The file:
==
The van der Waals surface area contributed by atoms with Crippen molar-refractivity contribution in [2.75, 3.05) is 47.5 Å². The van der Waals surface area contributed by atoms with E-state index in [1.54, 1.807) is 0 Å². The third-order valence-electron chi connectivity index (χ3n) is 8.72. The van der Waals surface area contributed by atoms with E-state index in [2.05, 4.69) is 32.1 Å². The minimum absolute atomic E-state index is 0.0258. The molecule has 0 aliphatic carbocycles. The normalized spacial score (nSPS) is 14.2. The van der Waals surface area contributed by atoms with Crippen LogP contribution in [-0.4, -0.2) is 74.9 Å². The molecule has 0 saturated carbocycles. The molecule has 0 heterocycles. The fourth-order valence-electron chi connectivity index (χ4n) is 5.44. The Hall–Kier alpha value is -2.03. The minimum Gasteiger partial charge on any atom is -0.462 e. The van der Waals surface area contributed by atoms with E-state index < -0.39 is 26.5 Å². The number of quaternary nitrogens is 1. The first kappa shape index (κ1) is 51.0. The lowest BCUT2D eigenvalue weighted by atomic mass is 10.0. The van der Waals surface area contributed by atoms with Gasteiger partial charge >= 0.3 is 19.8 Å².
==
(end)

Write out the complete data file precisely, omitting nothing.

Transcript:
The van der Waals surface area contributed by atoms with Crippen molar-refractivity contribution in [2.75, 3.05) is 47.5 Å². The van der Waals surface area contributed by atoms with E-state index in [1.54, 1.807) is 0 Å². The third-order valence-electron chi connectivity index (χ3n) is 8.72. The van der Waals surface area contributed by atoms with E-state index in [2.05, 4.69) is 32.1 Å². The minimum absolute atomic E-state index is 0.0258. The molecule has 0 aliphatic carbocycles. The normalized spacial score (nSPS) is 14.2. The van der Waals surface area contributed by atoms with Crippen LogP contribution in [-0.4, -0.2) is 74.9 Å². The molecule has 0 saturated carbocycles. The molecule has 0 heterocycles. The fourth-order valence-electron chi connectivity index (χ4n) is 5.44. The Hall–Kier alpha value is -2.03. The minimum Gasteiger partial charge on any atom is -0.462 e. The van der Waals surface area contributed by atoms with E-state index < -0.39 is 26.5 Å². The number of quaternary nitrogens is 1. The first kappa shape index (κ1) is 51.0. The lowest BCUT2D eigenvalue weighted by atomic mass is 10.0. The van der Waals surface area contributed by atoms with Gasteiger partial charge >= 0.3 is 19.8 Å².